1. Florida

Hillsborough students say their love for reading waned over time. ‘I’d rather go outside.’

Fond early memories of green eggs and ham, and hungry caterpillars, gave way to drudgery in school.
From left, Caleb Asher, Mckenzie Semler, Jordan McClellan, Jaylen Wharton and PJ Knight take notes in Jeannette Teeden's classroom at Durant High School in Plant City on March 15.  [OCTAVIO JONES   |   Times]
From left, Caleb Asher, Mckenzie Semler, Jordan McClellan, Jaylen Wharton and PJ Knight take notes in Jeannette Teeden's classroom at Durant High School in Plant City on March 15. [OCTAVIO JONES | Times]
Published Apr. 17
Updated Apr. 17

As part of its special report on reading in Hillsborough County schools, the Tampa Bay Times surveyed more than 70 students at four middle and high schools to describe their first memories of reading and how they feel about reading now. In addition, a group at Durant High School participated in interviews on the subject.

While it is often impossible to remember learning how to read, most of the students had happy memories of their early experiences with books.

They were proud the first time they could write their names. They enjoyed story time in kindergarten. They spoke fondly of Eric Carle’s The Very Hungry Caterpillar. They ate green eggs and ham at school after reading the Dr. Seuss book by the same name.

“When we were younger, it was a lot easier to just pick up a book and read,” said Angel Gonzalez of Durant. “In second grade my teacher took us all to the library and we went to the book fair and she told us to go get something that we like, so I got a basketball book because that’s my hobby, basketball, and the book was just amazing. I read that thing like 24 times.”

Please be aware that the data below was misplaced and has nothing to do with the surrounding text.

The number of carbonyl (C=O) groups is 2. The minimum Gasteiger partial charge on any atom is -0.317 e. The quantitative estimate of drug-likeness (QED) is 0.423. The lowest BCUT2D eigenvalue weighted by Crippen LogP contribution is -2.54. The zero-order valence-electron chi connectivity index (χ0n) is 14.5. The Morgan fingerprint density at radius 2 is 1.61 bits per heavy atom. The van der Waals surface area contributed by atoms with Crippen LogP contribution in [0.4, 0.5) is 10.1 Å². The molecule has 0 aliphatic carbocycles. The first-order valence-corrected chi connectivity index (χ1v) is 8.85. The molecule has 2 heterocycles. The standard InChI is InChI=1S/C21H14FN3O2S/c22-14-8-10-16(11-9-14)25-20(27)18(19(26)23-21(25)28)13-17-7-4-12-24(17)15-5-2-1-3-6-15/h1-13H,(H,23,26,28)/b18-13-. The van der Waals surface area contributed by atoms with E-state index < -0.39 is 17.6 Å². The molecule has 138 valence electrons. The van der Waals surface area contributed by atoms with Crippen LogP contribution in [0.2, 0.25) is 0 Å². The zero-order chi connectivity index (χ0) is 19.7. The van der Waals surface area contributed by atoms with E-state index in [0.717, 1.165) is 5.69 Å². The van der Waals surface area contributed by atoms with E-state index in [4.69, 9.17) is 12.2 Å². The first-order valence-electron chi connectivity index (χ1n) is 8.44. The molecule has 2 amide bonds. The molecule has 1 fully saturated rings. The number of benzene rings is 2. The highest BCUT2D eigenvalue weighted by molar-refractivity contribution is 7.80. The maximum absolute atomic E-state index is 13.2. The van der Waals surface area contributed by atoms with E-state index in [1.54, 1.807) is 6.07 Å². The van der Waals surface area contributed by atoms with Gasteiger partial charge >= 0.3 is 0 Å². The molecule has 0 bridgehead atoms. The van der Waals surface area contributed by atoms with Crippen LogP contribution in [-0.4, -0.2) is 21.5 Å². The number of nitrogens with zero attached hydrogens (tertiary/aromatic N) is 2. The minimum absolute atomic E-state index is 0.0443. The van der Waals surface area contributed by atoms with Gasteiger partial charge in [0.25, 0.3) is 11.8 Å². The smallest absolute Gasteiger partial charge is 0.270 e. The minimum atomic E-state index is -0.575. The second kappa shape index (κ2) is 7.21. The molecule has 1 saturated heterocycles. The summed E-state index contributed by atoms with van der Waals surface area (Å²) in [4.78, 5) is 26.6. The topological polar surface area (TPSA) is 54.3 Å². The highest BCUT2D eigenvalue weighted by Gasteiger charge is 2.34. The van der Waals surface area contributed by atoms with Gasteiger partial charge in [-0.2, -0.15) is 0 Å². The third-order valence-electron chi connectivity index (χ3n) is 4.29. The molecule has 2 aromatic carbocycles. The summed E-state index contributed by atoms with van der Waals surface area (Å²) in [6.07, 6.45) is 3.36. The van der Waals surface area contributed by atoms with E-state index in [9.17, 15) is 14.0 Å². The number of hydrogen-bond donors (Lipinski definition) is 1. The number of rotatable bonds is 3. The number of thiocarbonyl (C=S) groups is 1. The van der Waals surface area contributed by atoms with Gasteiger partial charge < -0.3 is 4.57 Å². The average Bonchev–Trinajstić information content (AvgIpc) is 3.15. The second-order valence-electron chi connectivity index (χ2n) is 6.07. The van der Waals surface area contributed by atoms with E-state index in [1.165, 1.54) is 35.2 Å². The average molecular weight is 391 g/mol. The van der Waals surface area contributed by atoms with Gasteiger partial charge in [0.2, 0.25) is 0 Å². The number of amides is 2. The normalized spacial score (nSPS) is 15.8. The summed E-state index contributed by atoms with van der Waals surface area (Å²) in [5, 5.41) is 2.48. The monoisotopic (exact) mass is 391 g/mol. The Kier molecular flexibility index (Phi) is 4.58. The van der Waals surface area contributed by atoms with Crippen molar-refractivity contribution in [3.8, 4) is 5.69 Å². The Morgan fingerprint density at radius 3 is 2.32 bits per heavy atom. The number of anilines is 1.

Gonzalez, who is now in a reading class to complete his requirements for a high school diploma, said his study habits deteriorated when he reached middle and high school. “I was just following people,” he said. “I took the wrong route, and I just gave up on school.”

Some of the Durant students said reading became more difficult in the later years of elementary school, and as they entered middle school. They were given articles that did not hold their interest; and tests that filled them with stress.

“The books got harder and they wanted us to read higher level stuff,” said Chase Lingo.

About half the high school-aged students said they read when reading is assigned to them at school. Outside of those assignments, they read texts, emails and captions on anime cartoons.

Those who were assigned extra reading classes to improve their skills described the need to pass tests so they would not have to take reading any more.

Some complained about eye strain when they are asked to read on computers or other digital devices.

“I’m not going to lie,” said student Markeirionna McDuffy. “Reading, it makes me sleepy. I’ll sit at the computer and I’ll read it and I’ll answer some of the questions. But after a few minutes, I’ll be sleepy and I won’t want to read."

Others said the frequent testing diminishes students’ enjoyment of reading.

“I see the tests are getting harder and harder and it’s harder to get high scores, so a lot of people are getting disappointed,” said Elian Ramirez. “They give up too easily. It’s like a way to stop reading. So it’s just on school sometimes, because it’s just too much pressure and knowing you’re not doing so good, you give up.”

Senior Felicia Mitchell became so discouraged after years of not quite passing her reading tests that she began to believe she was not cut out for reading.

“It just made me feel like I didn’t fit in with academic learning,” said Mitchell, an accomplished bowler who played soccer and basketball as well. “I thought, some people are more athletic than academic, and vice versa.”